During his five weeks in Israel as a Bronfman Youth Fellow, Cole Aronson was a man in the middle. As an observant Jew, he related to the Orthodox participants for whom it’s customary to pray daily. But as a liberal Jew – he’s a member of Ohr Kodesh Congregation, a Conservative synagogue in Chevy Chase – he shared the egalitarian beliefs of the Conservative, Reform and Reconstructionist majority.
I wrote about Cole here. In the article, I didn’t include his thoughts about Conservative Judaism, but I thought they were interesting – and timely as the Conservative movement prepares for such conversations at its centennial, held in Baltimore in October.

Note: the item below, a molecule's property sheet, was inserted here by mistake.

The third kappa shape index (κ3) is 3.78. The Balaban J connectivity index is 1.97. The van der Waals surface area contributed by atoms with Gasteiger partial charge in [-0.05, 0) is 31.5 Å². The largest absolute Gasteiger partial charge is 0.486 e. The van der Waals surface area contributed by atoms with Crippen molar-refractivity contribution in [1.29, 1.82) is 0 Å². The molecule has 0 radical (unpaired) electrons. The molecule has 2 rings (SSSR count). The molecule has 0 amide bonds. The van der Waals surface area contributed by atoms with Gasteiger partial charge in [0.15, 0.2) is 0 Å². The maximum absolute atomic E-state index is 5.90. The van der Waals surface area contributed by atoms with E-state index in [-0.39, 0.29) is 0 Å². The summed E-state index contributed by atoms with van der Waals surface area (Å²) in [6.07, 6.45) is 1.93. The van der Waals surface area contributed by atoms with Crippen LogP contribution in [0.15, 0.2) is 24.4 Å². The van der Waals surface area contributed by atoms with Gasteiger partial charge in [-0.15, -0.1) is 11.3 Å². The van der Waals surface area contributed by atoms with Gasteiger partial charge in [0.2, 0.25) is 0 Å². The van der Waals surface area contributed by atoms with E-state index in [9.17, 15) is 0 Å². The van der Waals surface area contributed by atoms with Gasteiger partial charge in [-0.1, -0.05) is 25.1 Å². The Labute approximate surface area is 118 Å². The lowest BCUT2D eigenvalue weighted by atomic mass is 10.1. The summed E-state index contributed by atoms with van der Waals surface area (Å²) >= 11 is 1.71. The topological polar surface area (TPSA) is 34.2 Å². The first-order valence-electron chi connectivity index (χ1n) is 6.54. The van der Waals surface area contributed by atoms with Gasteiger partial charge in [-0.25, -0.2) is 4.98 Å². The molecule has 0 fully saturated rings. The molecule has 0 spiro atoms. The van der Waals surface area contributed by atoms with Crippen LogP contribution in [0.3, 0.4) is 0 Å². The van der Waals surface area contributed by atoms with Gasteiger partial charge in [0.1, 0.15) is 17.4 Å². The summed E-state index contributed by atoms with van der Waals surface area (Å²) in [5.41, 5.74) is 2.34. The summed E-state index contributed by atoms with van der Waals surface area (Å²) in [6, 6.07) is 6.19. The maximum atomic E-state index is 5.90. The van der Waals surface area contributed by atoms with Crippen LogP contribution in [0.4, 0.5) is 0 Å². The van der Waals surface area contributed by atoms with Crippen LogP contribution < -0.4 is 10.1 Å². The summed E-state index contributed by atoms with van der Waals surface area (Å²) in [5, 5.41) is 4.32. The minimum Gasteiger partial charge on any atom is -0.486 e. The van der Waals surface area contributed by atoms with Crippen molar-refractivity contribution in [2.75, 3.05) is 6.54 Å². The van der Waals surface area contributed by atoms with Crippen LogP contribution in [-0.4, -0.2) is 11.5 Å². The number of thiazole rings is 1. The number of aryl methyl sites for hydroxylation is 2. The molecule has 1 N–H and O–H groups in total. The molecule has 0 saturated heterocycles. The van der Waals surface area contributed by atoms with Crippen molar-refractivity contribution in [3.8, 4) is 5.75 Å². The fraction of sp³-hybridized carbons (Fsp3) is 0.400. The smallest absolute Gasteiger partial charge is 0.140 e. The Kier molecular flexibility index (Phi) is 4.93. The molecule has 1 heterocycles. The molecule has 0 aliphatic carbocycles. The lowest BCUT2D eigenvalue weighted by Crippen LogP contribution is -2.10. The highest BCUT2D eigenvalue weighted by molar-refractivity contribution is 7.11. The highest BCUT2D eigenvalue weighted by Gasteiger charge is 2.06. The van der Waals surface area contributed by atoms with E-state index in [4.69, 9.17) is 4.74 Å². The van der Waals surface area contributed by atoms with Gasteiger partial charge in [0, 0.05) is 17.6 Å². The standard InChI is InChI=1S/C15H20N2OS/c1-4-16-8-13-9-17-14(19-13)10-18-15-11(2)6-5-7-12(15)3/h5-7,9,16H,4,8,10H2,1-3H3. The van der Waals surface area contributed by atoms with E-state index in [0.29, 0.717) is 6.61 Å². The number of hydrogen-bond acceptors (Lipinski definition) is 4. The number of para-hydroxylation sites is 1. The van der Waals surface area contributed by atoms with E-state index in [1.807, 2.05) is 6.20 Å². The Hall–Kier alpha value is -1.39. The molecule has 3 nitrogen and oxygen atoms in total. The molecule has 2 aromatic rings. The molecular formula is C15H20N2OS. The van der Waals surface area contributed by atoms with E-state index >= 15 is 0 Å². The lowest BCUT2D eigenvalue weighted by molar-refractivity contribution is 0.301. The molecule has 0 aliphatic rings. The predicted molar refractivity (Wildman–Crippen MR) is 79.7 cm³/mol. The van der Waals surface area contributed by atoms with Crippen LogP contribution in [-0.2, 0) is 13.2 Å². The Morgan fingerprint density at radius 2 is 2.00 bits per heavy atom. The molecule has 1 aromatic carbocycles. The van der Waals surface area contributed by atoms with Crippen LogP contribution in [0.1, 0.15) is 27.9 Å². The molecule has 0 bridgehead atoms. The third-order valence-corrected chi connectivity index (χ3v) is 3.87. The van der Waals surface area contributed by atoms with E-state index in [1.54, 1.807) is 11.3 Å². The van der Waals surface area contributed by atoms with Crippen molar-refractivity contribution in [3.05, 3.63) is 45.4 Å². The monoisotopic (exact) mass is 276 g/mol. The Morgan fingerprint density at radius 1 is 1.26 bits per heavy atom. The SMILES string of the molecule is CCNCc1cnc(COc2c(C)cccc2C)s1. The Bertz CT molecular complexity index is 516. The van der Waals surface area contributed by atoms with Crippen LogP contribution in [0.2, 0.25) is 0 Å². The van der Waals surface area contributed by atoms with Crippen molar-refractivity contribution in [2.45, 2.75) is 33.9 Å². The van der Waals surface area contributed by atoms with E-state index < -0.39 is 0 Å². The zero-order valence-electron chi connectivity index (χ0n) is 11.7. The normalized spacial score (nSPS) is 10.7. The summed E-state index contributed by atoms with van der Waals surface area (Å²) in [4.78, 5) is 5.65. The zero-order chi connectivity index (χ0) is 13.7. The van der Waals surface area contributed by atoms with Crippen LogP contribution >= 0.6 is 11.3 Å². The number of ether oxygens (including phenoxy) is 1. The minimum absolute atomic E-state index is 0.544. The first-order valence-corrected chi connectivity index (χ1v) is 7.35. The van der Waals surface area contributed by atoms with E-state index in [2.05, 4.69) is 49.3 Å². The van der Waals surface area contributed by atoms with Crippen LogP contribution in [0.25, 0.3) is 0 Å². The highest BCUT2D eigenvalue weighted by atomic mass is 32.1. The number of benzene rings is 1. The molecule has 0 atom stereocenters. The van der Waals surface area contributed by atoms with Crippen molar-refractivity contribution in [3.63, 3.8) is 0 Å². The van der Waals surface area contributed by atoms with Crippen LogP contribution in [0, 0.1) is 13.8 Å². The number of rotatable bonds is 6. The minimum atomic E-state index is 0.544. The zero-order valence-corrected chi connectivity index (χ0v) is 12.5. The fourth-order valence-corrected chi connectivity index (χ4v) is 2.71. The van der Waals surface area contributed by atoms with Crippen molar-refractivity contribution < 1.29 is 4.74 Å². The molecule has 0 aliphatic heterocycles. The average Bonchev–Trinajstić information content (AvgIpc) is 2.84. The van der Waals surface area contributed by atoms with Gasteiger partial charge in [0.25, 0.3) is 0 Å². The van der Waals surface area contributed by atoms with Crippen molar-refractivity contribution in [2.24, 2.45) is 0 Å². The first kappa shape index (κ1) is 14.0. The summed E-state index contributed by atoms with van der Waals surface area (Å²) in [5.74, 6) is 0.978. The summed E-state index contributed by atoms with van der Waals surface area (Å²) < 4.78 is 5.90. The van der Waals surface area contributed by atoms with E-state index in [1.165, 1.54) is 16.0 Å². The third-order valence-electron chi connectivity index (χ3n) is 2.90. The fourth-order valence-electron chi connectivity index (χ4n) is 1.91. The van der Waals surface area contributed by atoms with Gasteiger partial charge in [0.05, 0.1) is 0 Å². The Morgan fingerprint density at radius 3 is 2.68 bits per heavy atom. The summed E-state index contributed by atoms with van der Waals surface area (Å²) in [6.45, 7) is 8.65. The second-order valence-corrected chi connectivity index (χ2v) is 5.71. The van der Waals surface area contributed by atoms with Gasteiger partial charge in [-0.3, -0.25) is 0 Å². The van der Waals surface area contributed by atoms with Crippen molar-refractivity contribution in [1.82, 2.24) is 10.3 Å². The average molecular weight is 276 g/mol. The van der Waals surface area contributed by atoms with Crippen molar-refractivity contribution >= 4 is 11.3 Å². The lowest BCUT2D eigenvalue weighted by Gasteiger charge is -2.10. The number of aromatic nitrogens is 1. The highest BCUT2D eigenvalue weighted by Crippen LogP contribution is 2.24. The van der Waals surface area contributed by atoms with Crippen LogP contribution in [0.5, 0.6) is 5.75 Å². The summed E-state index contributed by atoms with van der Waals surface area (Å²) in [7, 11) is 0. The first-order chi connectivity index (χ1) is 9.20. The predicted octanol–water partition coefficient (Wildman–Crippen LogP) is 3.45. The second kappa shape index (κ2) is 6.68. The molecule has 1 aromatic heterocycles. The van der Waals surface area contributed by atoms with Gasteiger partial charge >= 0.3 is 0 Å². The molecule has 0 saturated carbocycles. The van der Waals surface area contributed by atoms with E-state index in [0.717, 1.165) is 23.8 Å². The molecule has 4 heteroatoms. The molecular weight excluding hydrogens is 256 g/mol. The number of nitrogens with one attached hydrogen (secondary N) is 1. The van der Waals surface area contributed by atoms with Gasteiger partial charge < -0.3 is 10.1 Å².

He said that the majority of the 26 participants were not interested in praying the morning service. And so Cole, a 16-year-old who probes deeply into such matters, found a flaw in the pluralistic approach of the program: Letting everyone do his or her Jewish thing prevented the Orthodox participants, particularly the Orthodox boys, from meeting their religious obligations.
He sees in this situation a shortcoming in Conservative Judaism.
“Conservative Judaism demographically is not doing too well,” he said. “A lot of Conservative Jews don’t know texts,” he said.
He said his experience “convinces me that it’s important to strengthen a strand of Judaism that cares about the little things of Jewish observance, that makes Jews unique from gentiles — and treats women equally.”
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